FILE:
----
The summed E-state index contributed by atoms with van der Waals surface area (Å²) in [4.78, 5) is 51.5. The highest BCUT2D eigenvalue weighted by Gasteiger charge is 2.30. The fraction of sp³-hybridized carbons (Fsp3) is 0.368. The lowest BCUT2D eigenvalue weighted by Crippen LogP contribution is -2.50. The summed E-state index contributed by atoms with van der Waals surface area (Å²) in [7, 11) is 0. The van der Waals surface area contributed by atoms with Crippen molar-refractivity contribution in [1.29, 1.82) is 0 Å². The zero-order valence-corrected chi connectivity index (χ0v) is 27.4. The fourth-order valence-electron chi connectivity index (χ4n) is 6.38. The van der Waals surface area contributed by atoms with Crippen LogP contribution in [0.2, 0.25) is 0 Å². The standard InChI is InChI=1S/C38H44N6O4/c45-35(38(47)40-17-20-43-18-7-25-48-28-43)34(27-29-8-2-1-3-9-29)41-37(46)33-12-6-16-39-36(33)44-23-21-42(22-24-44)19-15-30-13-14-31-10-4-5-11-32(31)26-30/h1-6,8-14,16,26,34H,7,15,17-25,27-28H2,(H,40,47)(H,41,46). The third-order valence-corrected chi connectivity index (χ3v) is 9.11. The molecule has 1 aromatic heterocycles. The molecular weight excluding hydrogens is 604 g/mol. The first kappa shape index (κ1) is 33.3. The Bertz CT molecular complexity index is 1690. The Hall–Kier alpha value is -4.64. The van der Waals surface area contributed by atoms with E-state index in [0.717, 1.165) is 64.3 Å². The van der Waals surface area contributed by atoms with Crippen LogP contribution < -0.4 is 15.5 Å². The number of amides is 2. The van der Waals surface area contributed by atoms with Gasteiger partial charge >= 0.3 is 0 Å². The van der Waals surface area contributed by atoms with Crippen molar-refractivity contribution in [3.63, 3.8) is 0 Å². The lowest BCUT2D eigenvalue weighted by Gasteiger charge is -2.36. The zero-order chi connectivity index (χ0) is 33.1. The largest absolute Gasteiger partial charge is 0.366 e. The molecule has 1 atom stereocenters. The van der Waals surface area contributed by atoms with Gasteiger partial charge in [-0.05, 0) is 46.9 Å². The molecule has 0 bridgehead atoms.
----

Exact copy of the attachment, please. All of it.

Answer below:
The summed E-state index contributed by atoms with van der Waals surface area (Å²) in [4.78, 5) is 51.5. The highest BCUT2D eigenvalue weighted by Gasteiger charge is 2.30. The fraction of sp³-hybridized carbons (Fsp3) is 0.368. The lowest BCUT2D eigenvalue weighted by Crippen LogP contribution is -2.50. The summed E-state index contributed by atoms with van der Waals surface area (Å²) in [7, 11) is 0. The van der Waals surface area contributed by atoms with Crippen molar-refractivity contribution in [1.29, 1.82) is 0 Å². The zero-order valence-corrected chi connectivity index (χ0v) is 27.4. The fourth-order valence-electron chi connectivity index (χ4n) is 6.38. The van der Waals surface area contributed by atoms with Crippen LogP contribution in [0.2, 0.25) is 0 Å². The standard InChI is InChI=1S/C38H44N6O4/c45-35(38(47)40-17-20-43-18-7-25-48-28-43)34(27-29-8-2-1-3-9-29)41-37(46)33-12-6-16-39-36(33)44-23-21-42(22-24-44)19-15-30-13-14-31-10-4-5-11-32(31)26-30/h1-6,8-14,16,26,34H,7,15,17-25,27-28H2,(H,40,47)(H,41,46). The third-order valence-corrected chi connectivity index (χ3v) is 9.11. The molecule has 1 aromatic heterocycles. The molecular weight excluding hydrogens is 604 g/mol. The first kappa shape index (κ1) is 33.3. The Bertz CT molecular complexity index is 1690. The Hall–Kier alpha value is -4.64. The van der Waals surface area contributed by atoms with E-state index in [0.717, 1.165) is 64.3 Å². The van der Waals surface area contributed by atoms with Crippen LogP contribution < -0.4 is 15.5 Å². The number of amides is 2. The van der Waals surface area contributed by atoms with Gasteiger partial charge >= 0.3 is 0 Å². The van der Waals surface area contributed by atoms with Crippen molar-refractivity contribution in [3.63, 3.8) is 0 Å². The lowest BCUT2D eigenvalue weighted by Gasteiger charge is -2.36. The zero-order chi connectivity index (χ0) is 33.1. The largest absolute Gasteiger partial charge is 0.366 e. The molecule has 1 atom stereocenters. The van der Waals surface area contributed by atoms with Gasteiger partial charge in [-0.05, 0) is 46.9 Å². The molecule has 0 bridgehead atoms.